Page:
The humanities, particularly the creative arts and philosophy, continue to lose esteem and support relative to the science for two primary reasons:
  1. Their leaders have kept stubbornly within the narrow audiovisual bubble we inherited happenstance from our pre-human ancestors.
  2. They have paid scant attention to the reason why (and not just how) our thinking species acquired its distinctive traits.

The full meaning of the humanities will not come from STEM (science, technology, engineering, mathematics). It will come from a combination of many less vaunted disciplines, of which the most important are: paleontology, anthropology, psychology, evolution biology and neurobiology.

We are primarily audiovisual, one of the few animals on the plant that depend on sight and sound to find their way. In both audio and color spectrum, we can only hear and see very limited spectrum. Same goes with smell and senses. Why can human see a particular spectrum of color but cannot see infrared, or ultraviolet or other frequencies outside the narrow segment of the electromagnetic spectrum?

We are close to blind when speaking of touch, humidity and temperature. We are physically trapped inside the human bubble and worse, remain unconscious of its limitations. .

It turns out that three preconditions came together to produce human-grade species.
  1. Creation of the campsite, made possible by the shift in diet (from hunters to settlers)
  2. High levels of cooperation among members of the group
  3. Capacity for spoken language and language skills

Why humans have limited life span when compared with some trees (sequoias and pine of the Southwestern US last several millennia).

 The human conditions depend upon phenomena at four levels.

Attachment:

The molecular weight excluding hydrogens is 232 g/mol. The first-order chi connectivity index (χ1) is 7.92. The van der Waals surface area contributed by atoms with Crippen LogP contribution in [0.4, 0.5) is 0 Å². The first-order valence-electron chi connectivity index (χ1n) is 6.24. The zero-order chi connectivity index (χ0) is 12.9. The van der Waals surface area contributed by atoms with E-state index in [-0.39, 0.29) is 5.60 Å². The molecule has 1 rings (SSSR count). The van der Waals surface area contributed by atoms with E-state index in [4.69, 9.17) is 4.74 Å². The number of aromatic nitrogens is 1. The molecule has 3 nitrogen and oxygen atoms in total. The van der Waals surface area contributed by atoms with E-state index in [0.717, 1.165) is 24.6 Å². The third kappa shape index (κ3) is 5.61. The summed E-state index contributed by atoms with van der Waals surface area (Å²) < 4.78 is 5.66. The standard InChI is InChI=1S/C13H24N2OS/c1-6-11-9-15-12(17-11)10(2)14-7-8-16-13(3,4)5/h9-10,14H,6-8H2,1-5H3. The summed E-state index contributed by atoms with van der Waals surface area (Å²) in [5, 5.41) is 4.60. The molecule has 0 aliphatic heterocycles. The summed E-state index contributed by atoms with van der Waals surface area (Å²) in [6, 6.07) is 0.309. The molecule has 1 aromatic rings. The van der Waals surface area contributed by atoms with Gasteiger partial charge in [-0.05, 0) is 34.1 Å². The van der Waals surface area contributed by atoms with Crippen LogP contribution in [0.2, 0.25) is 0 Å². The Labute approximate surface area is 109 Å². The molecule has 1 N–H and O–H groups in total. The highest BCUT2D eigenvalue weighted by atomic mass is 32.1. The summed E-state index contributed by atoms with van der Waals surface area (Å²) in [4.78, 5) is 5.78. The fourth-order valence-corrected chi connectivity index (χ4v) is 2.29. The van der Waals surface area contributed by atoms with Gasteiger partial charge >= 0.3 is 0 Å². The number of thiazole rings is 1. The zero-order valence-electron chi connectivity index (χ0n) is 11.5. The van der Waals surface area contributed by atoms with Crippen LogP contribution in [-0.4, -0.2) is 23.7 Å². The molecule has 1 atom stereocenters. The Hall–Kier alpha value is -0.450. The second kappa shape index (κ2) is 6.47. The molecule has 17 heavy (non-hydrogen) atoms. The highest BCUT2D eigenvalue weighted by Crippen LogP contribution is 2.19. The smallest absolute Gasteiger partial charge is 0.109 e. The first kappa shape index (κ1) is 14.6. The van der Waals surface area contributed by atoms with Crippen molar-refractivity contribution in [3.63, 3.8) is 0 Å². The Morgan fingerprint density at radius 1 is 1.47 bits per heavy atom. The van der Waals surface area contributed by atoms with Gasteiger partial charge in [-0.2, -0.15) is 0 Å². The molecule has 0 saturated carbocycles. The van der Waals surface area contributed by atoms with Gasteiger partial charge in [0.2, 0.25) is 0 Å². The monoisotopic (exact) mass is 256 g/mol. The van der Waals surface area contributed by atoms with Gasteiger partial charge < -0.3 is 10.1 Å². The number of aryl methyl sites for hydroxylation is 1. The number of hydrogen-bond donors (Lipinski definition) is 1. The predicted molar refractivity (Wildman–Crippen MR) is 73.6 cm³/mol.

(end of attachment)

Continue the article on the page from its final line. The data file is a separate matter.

1. Processing of sensory input (five senses)
  2. reflexes (eye blinks and autonomic nervous systems)
  3. Paralinguistic (facial expressions, hand movements and laughter)
  4. Symbolic language

Each of the four levels is altered to some extent by emotional centers of brain. The result of all these processes is what we call ‘thinking’.

There is a logical reason flowers and gardens should rank so high on into modern times. The poet Diane Ackerman has expressed it close to perfection:
“A flower's fragrance declares to all the world that it is fertile, available, and desirable, its sex organs oozing with nectar. Its smell reminds us in vestigial ways of fertility, vigor, life-force, all the optimism, expectancy, and passionate bloom of youth. We inhale its ardent aroma and, no matter what our ages, we feel young and nubile in a world aflame with desire.”

Flowers grace our literature, our fashions, our religious ceremonies.

The invention of language in the first place defined as the expression of thought through sounds given arbitrary meaning, was the supreme achievement of human evolution, genetic in its origin, cultural in its elaborations. Without metaphors, we would still be savages.  

Metaphors are the device by which new words, combinations of new words and new meaning of words are invented. An added poetic content invests language with emotion. Language impelled by emotion creates motivation, which drives civilization.  The more advanced the civilization, the more elaborate its metaphors.

Contributions from the social science of the first kind can be in premier journals such as ‘Nature, Science and The Proceedings of the National Academy of Sciences. Those of the second kind, allegiant to the humanities are to be found in The New Yorker, The New York Review of Books, Public Internet and Daedalus, the journal of the American Academy of Arts and Sciences.